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Friday, November 1, 2013

HARLAN: IN THE SHADOW OF JEW SUSS (2008)

Veit Harlan, one of top German directors during WWII, specialized in large-scale historicals with big patriotic themes. His final wartime spectacular, KOLBERG/’45, a Napoleonic-era drama of German sacrifice, was even given precedent over the military during production, with thousands of Nazi soldiers brought in from the front to fill in the ranks for Harlan’s film. (Clips seen here, in restored AGFA-Color, look damn impressive, in an impersonal way.) But this film, along with Harlan’s output before, during & after the war, is rarely shown because of his most (in)famous film, JUD SÜß/’40, a prime example of Nazi cinema anti-Semitism. (The story had actually been filmed in England a few years previously, with Conrad Veidt in a sympathetic portrayal.) Certainly, the clips shown in this documentary look appalling, but who knows how the film would play in hindsight. As it is, Felix Moeller’s documentary is as frustrating as it is fascinating. Harlan, married three times, has a lot of kids & grandkids with contradictory ideas on the man, many coming up with what you might call the Alec Guinness defense, in that Harlan, like Guinness in BRIDGE ON THE RIVER KWAI/’57, may have been forced to make these films (well, that film), but couldn’t help but make a good job of it. The film goes over this idea in laborious detail, but it winds up holding your attention, often thanks to the film clips. And then, one of Harlan’s daughters turns out to be Stanley Kubrick’s widow! She tells us about the film Kubrick contemplated making about what it must have been like to work under the Third Reich.* But what we really need to see are the films. How else to understand the man, his era and his choices?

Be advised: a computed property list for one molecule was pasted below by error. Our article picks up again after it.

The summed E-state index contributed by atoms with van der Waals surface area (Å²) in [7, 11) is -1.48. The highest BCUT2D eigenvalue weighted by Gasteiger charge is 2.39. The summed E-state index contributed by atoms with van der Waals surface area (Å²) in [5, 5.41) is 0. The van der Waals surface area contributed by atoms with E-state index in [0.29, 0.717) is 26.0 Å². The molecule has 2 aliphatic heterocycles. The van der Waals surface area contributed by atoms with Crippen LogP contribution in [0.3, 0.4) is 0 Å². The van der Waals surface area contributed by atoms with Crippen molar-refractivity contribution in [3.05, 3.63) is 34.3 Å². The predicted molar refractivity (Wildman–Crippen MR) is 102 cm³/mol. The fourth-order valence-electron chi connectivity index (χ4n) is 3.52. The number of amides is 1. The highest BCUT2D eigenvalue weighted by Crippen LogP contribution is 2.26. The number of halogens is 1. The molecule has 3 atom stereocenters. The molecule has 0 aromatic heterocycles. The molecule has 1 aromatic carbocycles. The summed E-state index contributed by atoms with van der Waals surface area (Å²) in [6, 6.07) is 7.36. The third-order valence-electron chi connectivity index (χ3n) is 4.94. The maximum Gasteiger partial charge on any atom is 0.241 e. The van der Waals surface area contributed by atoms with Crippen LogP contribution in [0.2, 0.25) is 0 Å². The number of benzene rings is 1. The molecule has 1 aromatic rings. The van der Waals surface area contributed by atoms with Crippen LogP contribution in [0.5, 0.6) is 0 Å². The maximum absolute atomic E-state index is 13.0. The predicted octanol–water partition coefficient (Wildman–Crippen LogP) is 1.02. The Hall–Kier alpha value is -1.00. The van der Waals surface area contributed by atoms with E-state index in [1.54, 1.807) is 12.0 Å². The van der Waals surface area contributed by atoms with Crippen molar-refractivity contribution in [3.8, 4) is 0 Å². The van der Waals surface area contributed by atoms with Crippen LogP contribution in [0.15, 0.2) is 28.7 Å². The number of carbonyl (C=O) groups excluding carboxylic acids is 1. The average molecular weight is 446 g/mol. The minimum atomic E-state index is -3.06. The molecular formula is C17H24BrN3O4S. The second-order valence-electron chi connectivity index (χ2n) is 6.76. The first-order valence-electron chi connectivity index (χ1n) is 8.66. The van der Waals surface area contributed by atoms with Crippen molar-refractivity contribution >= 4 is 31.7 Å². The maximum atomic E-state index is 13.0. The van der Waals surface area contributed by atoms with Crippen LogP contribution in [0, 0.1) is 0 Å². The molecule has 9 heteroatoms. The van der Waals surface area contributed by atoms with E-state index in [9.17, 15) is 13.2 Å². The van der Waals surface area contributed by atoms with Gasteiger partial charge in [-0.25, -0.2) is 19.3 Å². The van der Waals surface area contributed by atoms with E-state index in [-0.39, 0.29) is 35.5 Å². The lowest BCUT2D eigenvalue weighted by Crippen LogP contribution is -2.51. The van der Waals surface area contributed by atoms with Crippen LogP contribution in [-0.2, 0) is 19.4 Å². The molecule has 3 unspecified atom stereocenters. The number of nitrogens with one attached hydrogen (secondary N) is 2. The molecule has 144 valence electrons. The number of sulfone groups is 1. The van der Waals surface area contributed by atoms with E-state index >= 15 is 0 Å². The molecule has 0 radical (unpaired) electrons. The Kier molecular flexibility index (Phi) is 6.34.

SCREWY THOUGHT OF THE DAY: *There’s always a strong emphasis on the patriotic & propagandistic films made in German during the Nazi-era, but sheer escapism was what the public clamored for. Why not a documentary on these films? Could anything be more naturally Brechtian, more clear on the ‘banality of evil,’ then detailing a hard day carrying out crimes against humanity before having a relaxing evening at the Bijou laughing at a silly/romantic operetta? Maybe that was the film idea Kubrick had in mind?

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